this super bowl? THIS SuperBowl LIII was shit? The Rams scored 3 points. The Patriots only MARGINALLY better. This super bowl wasnt flashy and full of teams giving up huge gains and numbers, no. It was however a defensive master class. Arguably one of the greatest defensive super bowls in history.

      • stchucky says:

        SQUEEE I have USians talking about The Big Game on my blog, this is so exotic!

      • stchucky says:

        Not even sarcasm by the way.

      • Yes, THIS Superbowl was shit. Sorry dude, but way over there in Finland you apparently aren’t in touch with the vast majority opinion of Americans. Everything you said was correct, it was a defense master class. More by the patriots, and those short drives from the Rams eventually wore THEIR defense out due to time on the field.

        But Americans hated how fucking boring it was. Americans like excitement. Again maybe you forgot over there in the hinterlands XD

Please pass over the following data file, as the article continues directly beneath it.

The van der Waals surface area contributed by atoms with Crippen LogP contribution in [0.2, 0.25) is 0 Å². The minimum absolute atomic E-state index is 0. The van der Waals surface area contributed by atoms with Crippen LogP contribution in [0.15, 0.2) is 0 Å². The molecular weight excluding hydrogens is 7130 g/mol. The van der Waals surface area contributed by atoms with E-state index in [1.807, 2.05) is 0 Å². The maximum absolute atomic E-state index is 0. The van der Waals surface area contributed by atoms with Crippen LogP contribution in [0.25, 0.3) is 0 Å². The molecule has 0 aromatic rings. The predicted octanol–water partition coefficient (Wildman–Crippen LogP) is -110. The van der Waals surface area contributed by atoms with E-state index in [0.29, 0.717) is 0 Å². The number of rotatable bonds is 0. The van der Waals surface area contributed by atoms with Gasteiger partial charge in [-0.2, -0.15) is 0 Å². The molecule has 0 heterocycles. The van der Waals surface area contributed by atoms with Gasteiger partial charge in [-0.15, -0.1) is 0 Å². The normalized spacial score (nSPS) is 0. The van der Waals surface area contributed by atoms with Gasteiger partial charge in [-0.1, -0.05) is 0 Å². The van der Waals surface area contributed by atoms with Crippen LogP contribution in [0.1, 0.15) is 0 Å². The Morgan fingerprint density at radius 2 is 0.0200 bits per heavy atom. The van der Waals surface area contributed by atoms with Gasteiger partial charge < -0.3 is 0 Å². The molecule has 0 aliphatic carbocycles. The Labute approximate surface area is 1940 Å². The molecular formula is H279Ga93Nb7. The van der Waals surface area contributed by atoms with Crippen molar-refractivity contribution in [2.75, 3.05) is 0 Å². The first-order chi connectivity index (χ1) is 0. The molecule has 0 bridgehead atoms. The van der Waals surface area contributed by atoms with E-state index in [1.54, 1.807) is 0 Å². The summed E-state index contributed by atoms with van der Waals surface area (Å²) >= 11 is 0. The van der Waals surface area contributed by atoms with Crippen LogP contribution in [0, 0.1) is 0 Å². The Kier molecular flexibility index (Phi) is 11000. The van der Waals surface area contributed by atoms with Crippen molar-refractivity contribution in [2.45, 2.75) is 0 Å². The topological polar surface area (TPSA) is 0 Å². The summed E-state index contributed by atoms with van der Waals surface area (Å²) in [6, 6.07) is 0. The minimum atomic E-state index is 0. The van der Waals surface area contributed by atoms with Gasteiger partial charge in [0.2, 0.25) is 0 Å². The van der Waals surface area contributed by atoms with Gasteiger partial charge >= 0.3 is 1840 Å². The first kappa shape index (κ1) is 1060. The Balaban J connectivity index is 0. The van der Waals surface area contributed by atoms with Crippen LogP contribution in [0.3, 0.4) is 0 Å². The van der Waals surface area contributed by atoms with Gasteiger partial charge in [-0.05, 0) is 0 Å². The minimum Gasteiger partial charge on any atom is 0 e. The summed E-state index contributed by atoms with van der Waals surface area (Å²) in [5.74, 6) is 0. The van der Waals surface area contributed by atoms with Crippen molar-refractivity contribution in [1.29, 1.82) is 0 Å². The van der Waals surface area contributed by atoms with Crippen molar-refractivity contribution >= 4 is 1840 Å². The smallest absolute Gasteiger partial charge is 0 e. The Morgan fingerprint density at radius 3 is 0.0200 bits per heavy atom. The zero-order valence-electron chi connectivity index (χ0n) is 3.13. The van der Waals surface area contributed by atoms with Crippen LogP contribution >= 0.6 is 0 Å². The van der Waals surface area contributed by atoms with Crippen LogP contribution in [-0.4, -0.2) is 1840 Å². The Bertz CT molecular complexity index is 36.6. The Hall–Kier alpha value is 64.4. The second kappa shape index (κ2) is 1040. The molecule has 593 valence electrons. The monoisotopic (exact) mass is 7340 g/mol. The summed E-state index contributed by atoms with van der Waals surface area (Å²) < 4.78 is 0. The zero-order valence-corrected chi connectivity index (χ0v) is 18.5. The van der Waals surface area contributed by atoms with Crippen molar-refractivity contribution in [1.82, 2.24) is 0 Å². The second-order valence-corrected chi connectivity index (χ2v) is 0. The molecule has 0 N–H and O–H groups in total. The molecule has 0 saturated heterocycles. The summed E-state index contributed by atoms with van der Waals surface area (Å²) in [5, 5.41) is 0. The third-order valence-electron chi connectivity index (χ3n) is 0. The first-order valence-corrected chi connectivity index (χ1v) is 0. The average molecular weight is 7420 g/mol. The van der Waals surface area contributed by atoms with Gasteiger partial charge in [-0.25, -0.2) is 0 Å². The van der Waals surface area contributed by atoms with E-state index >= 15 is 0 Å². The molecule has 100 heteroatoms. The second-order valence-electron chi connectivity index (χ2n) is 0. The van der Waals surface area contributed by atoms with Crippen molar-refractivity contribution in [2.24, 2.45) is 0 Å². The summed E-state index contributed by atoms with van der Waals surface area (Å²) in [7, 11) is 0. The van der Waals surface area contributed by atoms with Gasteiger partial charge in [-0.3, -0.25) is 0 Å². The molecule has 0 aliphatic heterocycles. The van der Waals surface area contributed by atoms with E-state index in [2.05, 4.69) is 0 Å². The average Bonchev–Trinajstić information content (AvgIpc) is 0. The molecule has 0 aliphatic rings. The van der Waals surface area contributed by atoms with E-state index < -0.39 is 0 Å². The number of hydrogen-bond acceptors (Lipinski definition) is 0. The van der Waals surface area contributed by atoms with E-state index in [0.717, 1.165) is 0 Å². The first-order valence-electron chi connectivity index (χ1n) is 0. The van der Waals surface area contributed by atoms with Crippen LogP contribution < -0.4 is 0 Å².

Also, please tell me you didn’t actually watch the game real time over there! What did it start at, like 0 dark 30?

        Also also since we’re talking about stuff, I had some questions on Oathbringer in that blog post and I was hoping someone who had finished the book because they’re not so busy only caring about their own writing that they can’t be arsed would talk to me.

        ;P Hatboy.

      • brknwntr says:

        I usually do watch it live. usually starts around 0100 and ends about 0500. somewhere thereish. This year, Monday was my first day on a new job and I decided to be adult and sleep the night before. I don’t know about the majority of Americans, but all of my friends enjoyed the game.

        i saw your request for conversation about Oathbringer. Its on my list to reread. I’m doing the FFoM now, but I got hung up and grumpy when the fucking weasel dies. I read Oathbringer last about 3 months and no lie or exaggeration 25 books ago. I counted back through my Kindle library. Once i finish FFoM I’ll read it again and then we can talk. give me….. a week? Maybe two to be safe.

      • Oh well I didn’t say the game wasn’t enjoyable. But sub-par and so were the commercials, so given the buildup I think I can fairly say it was shit. Bullshit? That doesn’t imply as low quality, just a huge disappointment. Hyperbole and all that.